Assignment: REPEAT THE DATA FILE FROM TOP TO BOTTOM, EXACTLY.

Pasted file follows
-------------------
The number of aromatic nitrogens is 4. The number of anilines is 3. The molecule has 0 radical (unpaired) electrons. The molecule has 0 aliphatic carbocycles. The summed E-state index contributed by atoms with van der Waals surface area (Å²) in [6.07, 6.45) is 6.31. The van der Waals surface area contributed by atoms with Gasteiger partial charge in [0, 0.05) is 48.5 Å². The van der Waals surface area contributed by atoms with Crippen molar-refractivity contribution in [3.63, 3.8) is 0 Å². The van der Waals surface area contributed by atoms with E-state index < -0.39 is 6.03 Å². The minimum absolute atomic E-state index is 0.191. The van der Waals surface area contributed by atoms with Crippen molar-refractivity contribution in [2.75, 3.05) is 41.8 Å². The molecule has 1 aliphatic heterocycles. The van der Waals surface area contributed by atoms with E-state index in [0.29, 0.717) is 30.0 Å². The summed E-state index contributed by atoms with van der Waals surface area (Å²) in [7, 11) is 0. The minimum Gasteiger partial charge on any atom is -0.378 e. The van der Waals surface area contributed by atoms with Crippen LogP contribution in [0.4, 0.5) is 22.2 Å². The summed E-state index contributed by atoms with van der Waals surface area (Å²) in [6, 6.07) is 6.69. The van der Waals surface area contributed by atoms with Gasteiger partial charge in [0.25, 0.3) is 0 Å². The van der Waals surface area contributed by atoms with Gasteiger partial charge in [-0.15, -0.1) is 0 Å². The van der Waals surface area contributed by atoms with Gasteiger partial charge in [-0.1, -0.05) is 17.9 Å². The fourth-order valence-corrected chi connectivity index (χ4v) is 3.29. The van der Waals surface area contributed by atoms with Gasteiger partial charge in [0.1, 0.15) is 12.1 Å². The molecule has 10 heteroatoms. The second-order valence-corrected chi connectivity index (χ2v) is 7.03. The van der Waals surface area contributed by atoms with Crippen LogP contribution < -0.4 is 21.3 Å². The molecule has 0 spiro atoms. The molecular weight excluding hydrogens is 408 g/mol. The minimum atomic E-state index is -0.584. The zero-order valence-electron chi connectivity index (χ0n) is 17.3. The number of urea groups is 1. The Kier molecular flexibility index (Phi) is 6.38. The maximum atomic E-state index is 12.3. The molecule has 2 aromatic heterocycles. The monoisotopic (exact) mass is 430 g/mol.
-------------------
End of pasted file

The number of aromatic nitrogens is 4. The number of anilines is 3. The molecule has 0 radical (unpaired) electrons. The molecule has 0 aliphatic carbocycles. The summed E-state index contributed by atoms with van der Waals surface area (Å²) in [6.07, 6.45) is 6.31. The van der Waals surface area contributed by atoms with Gasteiger partial charge in [0, 0.05) is 48.5 Å². The van der Waals surface area contributed by atoms with Crippen molar-refractivity contribution in [3.63, 3.8) is 0 Å². The van der Waals surface area contributed by atoms with E-state index < -0.39 is 6.03 Å². The minimum absolute atomic E-state index is 0.191. The van der Waals surface area contributed by atoms with Crippen molar-refractivity contribution in [2.75, 3.05) is 41.8 Å². The molecule has 1 aliphatic heterocycles. The van der Waals surface area contributed by atoms with E-state index in [0.29, 0.717) is 30.0 Å². The summed E-state index contributed by atoms with van der Waals surface area (Å²) in [7, 11) is 0. The minimum Gasteiger partial charge on any atom is -0.378 e. The van der Waals surface area contributed by atoms with Crippen LogP contribution in [0.4, 0.5) is 22.2 Å². The summed E-state index contributed by atoms with van der Waals surface area (Å²) in [6, 6.07) is 6.69. The van der Waals surface area contributed by atoms with Gasteiger partial charge in [0.25, 0.3) is 0 Å². The van der Waals surface area contributed by atoms with Gasteiger partial charge in [-0.15, -0.1) is 0 Å². The van der Waals surface area contributed by atoms with Gasteiger partial charge in [-0.1, -0.05) is 17.9 Å². The fourth-order valence-corrected chi connectivity index (χ4v) is 3.29. The van der Waals surface area contributed by atoms with Gasteiger partial charge in [0.1, 0.15) is 12.1 Å². The molecule has 10 heteroatoms. The second-order valence-corrected chi connectivity index (χ2v) is 7.03. The van der Waals surface area contributed by atoms with Crippen LogP contribution < -0.4 is 21.3 Å². The molecule has 0 spiro atoms. The molecular weight excluding hydrogens is 408 g/mol. The minimum atomic E-state index is -0.584. The zero-order valence-electron chi connectivity index (χ0n) is 17.3. The number of urea groups is 1. The Kier molecular flexibility index (Phi) is 6.38. The maximum atomic E-state index is 12.3. The molecule has 2 aromatic heterocycles. The monoisotopic (exact) mass is 430 g/mol.